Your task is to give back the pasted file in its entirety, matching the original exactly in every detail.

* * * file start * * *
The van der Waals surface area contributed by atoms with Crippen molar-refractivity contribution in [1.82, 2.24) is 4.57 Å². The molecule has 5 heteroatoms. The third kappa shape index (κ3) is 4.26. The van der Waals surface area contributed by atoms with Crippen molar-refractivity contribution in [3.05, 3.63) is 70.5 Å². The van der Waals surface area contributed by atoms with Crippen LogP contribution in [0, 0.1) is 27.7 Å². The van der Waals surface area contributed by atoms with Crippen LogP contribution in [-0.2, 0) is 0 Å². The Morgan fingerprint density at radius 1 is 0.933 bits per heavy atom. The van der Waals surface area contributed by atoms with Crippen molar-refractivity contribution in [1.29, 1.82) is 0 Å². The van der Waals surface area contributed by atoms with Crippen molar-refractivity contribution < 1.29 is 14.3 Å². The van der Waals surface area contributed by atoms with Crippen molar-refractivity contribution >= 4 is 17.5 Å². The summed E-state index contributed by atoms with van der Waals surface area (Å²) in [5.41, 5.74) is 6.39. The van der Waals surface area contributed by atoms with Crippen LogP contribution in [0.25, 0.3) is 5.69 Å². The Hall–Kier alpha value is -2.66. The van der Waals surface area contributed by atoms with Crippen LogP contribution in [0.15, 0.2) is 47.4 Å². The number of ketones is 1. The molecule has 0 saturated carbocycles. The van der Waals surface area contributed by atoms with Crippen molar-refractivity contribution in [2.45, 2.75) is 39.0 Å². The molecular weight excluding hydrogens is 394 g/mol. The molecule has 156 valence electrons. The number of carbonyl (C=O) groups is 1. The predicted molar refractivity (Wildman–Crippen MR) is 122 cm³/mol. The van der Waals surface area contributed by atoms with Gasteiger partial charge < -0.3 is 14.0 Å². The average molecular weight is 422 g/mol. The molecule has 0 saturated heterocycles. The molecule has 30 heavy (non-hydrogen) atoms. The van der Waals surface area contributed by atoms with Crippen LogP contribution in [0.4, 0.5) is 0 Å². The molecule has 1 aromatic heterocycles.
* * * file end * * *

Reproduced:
The van der Waals surface area contributed by atoms with Crippen molar-refractivity contribution in [1.82, 2.24) is 4.57 Å². The molecule has 5 heteroatoms. The third kappa shape index (κ3) is 4.26. The van der Waals surface area contributed by atoms with Crippen molar-refractivity contribution in [3.05, 3.63) is 70.5 Å². The van der Waals surface area contributed by atoms with Crippen LogP contribution in [0, 0.1) is 27.7 Å². The van der Waals surface area contributed by atoms with Crippen LogP contribution in [-0.2, 0) is 0 Å². The Morgan fingerprint density at radius 1 is 0.933 bits per heavy atom. The van der Waals surface area contributed by atoms with Crippen molar-refractivity contribution in [1.29, 1.82) is 0 Å². The van der Waals surface area contributed by atoms with Crippen molar-refractivity contribution < 1.29 is 14.3 Å². The van der Waals surface area contributed by atoms with Crippen molar-refractivity contribution >= 4 is 17.5 Å². The summed E-state index contributed by atoms with van der Waals surface area (Å²) in [5.41, 5.74) is 6.39. The van der Waals surface area contributed by atoms with Crippen LogP contribution in [0.25, 0.3) is 5.69 Å². The Hall–Kier alpha value is -2.66. The van der Waals surface area contributed by atoms with Crippen LogP contribution in [0.15, 0.2) is 47.4 Å². The number of ketones is 1. The molecule has 0 saturated carbocycles. The van der Waals surface area contributed by atoms with Crippen molar-refractivity contribution in [2.45, 2.75) is 39.0 Å². The molecular weight excluding hydrogens is 394 g/mol. The molecule has 156 valence electrons. The number of carbonyl (C=O) groups is 1. The predicted molar refractivity (Wildman–Crippen MR) is 122 cm³/mol. The van der Waals surface area contributed by atoms with Gasteiger partial charge < -0.3 is 14.0 Å². The average molecular weight is 422 g/mol. The molecule has 0 saturated heterocycles. The molecule has 30 heavy (non-hydrogen) atoms. The van der Waals surface area contributed by atoms with Crippen LogP contribution in [0.4, 0.5) is 0 Å². The molecule has 1 aromatic heterocycles.